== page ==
I also feel they should take on the bad press, maybe have a blog on their website where the post media coverage, both good and bad and actually respond to the bad, how they are tackling it etc.

Cost - I think the annual subscription that I took out is very reasonable, $50 for a year. The daily and weekly rates are also pretty good, they are aimed at short trips and I think this is fine. However, I think one huge barrier for daily and even weekly users is the ridiculously high security deposit of $300. I read somewhere that this is not refunded till the next working day, and I could imagine even longer if used over the weekend depending on your own bank. As someone who does not use a credit card I simply don't have this in my debit account to be put aside. I know people who wouldn't have this space on their credit cards. Or imagine a family wanting to use them, you could end up having to put down $1200+ in security deposits! Or you might be a tourist on a budget, or worried that if there was an error and you have left Melbourne it might be tricky to get your money back. A definite deterrent. This actually put me off using the scheme until I was ready to take out an annual subscription. I understand the need for a security deposit for the bikes but the other schemes I have looked up, like the one in London, simply take credit/or debit card details and charge you after it is clear the bike has not been returned. So if you use the scheme correctly then you only have to lay out the actual cost for daily/weekly rental and other usage costs you incur.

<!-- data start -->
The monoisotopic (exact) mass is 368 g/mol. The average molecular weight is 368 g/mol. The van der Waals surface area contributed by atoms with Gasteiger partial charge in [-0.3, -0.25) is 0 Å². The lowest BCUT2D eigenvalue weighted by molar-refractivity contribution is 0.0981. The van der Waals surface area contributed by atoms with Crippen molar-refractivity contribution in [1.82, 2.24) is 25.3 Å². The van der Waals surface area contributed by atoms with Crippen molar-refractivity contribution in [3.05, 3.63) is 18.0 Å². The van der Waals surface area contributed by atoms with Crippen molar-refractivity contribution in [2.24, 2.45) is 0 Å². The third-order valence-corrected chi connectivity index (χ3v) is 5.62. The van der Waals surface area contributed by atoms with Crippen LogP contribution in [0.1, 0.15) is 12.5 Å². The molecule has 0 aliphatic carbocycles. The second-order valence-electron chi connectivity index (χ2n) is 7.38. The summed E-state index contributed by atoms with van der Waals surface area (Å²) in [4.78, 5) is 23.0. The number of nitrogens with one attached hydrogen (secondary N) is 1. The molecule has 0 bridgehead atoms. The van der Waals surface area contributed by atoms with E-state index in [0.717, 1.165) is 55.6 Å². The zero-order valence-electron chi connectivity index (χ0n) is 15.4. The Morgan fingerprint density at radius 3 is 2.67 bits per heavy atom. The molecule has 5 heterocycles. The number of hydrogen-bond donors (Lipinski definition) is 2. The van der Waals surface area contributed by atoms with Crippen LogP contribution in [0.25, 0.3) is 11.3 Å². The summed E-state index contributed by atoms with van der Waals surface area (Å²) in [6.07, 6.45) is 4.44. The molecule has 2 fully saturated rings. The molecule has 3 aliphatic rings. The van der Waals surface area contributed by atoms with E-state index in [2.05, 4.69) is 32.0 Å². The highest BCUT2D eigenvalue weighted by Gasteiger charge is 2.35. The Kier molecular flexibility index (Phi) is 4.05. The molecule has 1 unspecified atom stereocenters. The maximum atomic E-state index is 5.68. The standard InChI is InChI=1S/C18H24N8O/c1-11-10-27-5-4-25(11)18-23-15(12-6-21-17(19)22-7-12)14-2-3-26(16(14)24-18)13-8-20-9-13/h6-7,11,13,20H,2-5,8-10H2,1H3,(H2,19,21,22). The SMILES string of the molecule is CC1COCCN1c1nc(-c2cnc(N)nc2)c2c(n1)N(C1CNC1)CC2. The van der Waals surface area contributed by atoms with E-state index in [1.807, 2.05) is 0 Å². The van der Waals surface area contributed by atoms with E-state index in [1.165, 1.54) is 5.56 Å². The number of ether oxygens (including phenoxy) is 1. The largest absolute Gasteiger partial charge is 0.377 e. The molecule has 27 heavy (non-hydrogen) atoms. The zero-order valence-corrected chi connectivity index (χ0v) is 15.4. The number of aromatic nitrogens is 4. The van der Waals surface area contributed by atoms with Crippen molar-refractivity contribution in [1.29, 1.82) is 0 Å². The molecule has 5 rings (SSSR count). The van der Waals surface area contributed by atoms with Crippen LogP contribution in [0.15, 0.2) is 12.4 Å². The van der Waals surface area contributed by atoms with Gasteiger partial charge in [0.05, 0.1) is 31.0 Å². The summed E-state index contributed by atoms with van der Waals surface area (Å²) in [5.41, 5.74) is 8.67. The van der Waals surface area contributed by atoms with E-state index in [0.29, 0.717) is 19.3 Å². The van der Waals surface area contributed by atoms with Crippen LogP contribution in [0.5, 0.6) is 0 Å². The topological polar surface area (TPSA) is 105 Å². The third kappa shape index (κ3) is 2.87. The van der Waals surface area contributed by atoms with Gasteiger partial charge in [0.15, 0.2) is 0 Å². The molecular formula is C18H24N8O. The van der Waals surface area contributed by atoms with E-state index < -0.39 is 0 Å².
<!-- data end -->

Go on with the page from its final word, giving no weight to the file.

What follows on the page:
Helmets - I know this is the big thing in most discussions. I do feel though that talk about the scheme has been a bit hijacked by people who want to ditch helmet laws, and as most of these seem like super keen bikers, with their own bikes, are they really worried about the scheme? I do I get the problem, honestly I do. Especially for tourists the need to have a helmet will be a huge barrier, who travels with a helmet? Who would want to buy one just for the day? But it seems the government won't shift so rather than everyone getting up in arms about it I would prefer to see how Melb Bike Share, the RACV, the city council and whoever else is involved will try and find a work around it. They at least need some rental helmets, if not at all stations maybe at the more touristy locations like Fed Square. Also what about those dinky fold up ones they had in The Age a while back? Those would be perfect.